About bees

Is this a bee?

To the untrained eye, bees can often be confused with other insects, such as wasps, flies, and even ants. This confusion is compounded if these insects mimic bees in their behavior and/or coloration patterns.

Bees are generally characterized by a hairy body with branched or plumose hairs (also known as setae), a short and collar-like pronotum with a pronotal lobe that is separated from the tegula, and a metabasitarsus that is longer and broader than other tarsomeres (Triplehorn and Johnson 2005). Most female bees also have scopae, which are used to gather pollen, on their hind legs or abdomen.

Bees, such as this male Anthidium manicatum, are generally characterized by a hairy body.
Bees, such as this male Anthidium manicatum, are generally characterized by a hairy body. Photo by Chelsey Ritner.

Wasps (i.e., families Vespidae and Chrysididae, among others) have simple (unbranched) hairs on their bodies, are less hairy overall, and do not have pollen-collecting hairs on their legs or abdomen. Sphecid wasps (family Sphecidae s.str.) have silvery, shiny hairs on their face, whereas bees do not (Wilson and Messinger Carril 2016). Wasps are also often more aggressive than bees and carnivorous at some point in their development (most wasps obtain their protein source from other insects or animal carrion). In general, bees are not predatory. Further, bees do not build paper nests like some wasps do.

Cuckoo wasp, family Chrysididae (left)
cuckoo wasp, family Chrysididae; photo by Chelsey Ritner
mason bee <em>Osmia kincaidii</em>, family Megachilidae (right)
mason bee Osmia kincaidii, family Megachilidae; photo by Chelsey Ritner
Wasp, family Crabronidae
wasp, family Crabronidae; photo by Chelsey Ritner
cuckoo bee <em>Nomada</em> sp., family Apidae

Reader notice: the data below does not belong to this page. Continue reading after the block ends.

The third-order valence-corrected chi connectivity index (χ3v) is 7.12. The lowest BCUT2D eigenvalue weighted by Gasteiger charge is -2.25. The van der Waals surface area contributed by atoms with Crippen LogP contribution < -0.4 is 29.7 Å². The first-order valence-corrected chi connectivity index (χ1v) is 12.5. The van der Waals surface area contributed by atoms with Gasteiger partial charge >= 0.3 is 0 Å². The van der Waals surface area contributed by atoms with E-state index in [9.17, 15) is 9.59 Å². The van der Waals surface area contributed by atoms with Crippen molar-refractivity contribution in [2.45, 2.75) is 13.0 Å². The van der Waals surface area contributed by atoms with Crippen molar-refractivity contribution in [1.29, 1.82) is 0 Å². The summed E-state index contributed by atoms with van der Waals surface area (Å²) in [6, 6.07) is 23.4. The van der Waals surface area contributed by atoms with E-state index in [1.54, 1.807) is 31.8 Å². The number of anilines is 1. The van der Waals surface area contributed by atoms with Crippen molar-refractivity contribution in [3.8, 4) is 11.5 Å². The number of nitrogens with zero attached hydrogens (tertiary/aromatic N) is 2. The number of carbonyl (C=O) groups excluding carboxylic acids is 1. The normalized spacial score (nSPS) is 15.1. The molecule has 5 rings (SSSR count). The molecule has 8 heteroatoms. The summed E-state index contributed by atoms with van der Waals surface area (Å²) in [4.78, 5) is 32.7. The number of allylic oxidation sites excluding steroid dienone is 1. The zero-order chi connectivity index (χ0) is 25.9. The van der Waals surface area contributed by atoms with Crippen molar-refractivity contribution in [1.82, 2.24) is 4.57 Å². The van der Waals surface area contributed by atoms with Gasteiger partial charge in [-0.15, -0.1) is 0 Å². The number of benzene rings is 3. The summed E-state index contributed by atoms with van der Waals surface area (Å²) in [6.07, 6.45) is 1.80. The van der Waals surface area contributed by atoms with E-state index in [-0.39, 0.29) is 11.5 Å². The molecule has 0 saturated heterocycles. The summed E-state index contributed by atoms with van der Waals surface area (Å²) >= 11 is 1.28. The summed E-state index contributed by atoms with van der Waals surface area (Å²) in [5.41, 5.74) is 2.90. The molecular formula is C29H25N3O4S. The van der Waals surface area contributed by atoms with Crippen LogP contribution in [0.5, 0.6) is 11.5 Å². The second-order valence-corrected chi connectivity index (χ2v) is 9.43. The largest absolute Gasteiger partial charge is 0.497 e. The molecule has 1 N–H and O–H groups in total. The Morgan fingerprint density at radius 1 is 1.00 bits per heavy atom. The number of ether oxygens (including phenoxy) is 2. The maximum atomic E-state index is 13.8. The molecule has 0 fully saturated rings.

cuckoo bee Nomada sp., family Apidae; photo by Chelsey Ritner

Flies (i.e. families Syrphidae, Asilidae, and Bombyliidae, among others) can likewise mimic bees in shape and coloration, but they can be easily differentiated because they only have a single pair of wings (2 wings total), two short, blunt antennae that seem to originate from the same point on the head, and large eyes that touch or nearly touch at the top of the head. In contrast, bees have two pairs of wings (4 wings total), long antennae that are more widely spaced, and eyes that usually take up much less space on their heads (with the notable exception of male honey bees and carpenter bees, which have unusually large eyes for bees). Flies also lack pollen-collecting hairs that are characteristic of most female bees.

Bee mimic fly, family Syrphidae
bee-mimic fly, family Syrphidae; photo by Chelsey Ritner
Bee mimic fly, family Syrphidae
bee-mimic fly, family Syrphidae; photo by Chelsey Ritner

Ants are less likely to be mistaken as bees due to differences in coloration, but because some ants bear wings, misidentifications can occur. Ants have a one- or two-segmented hump or node (pedicel) between the propodeum and first metasomal segment. Bees lack this node.

Winged male ant (family Formicidae)
winged male ant (family Formicidae); photo by Chelsey Ritner